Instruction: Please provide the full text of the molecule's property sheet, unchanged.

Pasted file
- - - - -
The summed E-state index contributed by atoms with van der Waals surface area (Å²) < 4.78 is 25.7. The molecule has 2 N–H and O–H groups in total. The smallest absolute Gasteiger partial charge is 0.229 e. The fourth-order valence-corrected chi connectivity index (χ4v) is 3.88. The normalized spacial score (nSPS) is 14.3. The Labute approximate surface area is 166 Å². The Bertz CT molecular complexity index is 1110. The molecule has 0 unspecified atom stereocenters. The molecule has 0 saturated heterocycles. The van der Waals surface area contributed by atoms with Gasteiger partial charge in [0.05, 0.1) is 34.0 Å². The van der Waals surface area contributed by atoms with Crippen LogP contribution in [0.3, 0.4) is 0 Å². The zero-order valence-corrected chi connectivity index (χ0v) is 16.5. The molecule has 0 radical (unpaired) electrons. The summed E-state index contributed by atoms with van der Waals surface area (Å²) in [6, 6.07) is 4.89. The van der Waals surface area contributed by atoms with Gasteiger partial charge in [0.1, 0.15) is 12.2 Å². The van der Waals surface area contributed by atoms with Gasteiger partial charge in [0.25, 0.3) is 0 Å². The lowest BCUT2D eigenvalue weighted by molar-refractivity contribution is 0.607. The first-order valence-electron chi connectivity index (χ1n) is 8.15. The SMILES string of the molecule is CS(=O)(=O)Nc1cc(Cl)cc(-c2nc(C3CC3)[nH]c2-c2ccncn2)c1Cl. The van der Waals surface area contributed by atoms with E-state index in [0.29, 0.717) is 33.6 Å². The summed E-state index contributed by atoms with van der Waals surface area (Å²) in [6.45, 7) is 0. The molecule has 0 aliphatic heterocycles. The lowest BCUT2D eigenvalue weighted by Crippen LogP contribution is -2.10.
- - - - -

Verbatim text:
The summed E-state index contributed by atoms with van der Waals surface area (Å²) < 4.78 is 25.7. The molecule has 2 N–H and O–H groups in total. The smallest absolute Gasteiger partial charge is 0.229 e. The fourth-order valence-corrected chi connectivity index (χ4v) is 3.88. The normalized spacial score (nSPS) is 14.3. The Labute approximate surface area is 166 Å². The Bertz CT molecular complexity index is 1110. The molecule has 0 unspecified atom stereocenters. The molecule has 0 saturated heterocycles. The van der Waals surface area contributed by atoms with Gasteiger partial charge in [0.05, 0.1) is 34.0 Å². The van der Waals surface area contributed by atoms with Crippen LogP contribution in [0.3, 0.4) is 0 Å². The zero-order valence-corrected chi connectivity index (χ0v) is 16.5. The molecule has 0 radical (unpaired) electrons. The summed E-state index contributed by atoms with van der Waals surface area (Å²) in [6, 6.07) is 4.89. The van der Waals surface area contributed by atoms with Gasteiger partial charge in [0.1, 0.15) is 12.2 Å². The van der Waals surface area contributed by atoms with Gasteiger partial charge in [0.25, 0.3) is 0 Å². The lowest BCUT2D eigenvalue weighted by molar-refractivity contribution is 0.607. The first-order valence-electron chi connectivity index (χ1n) is 8.15. The SMILES string of the molecule is CS(=O)(=O)Nc1cc(Cl)cc(-c2nc(C3CC3)[nH]c2-c2ccncn2)c1Cl. The van der Waals surface area contributed by atoms with E-state index in [0.29, 0.717) is 33.6 Å². The summed E-state index contributed by atoms with van der Waals surface area (Å²) in [6.45, 7) is 0. The molecule has 0 aliphatic heterocycles. The lowest BCUT2D eigenvalue weighted by Crippen LogP contribution is -2.10.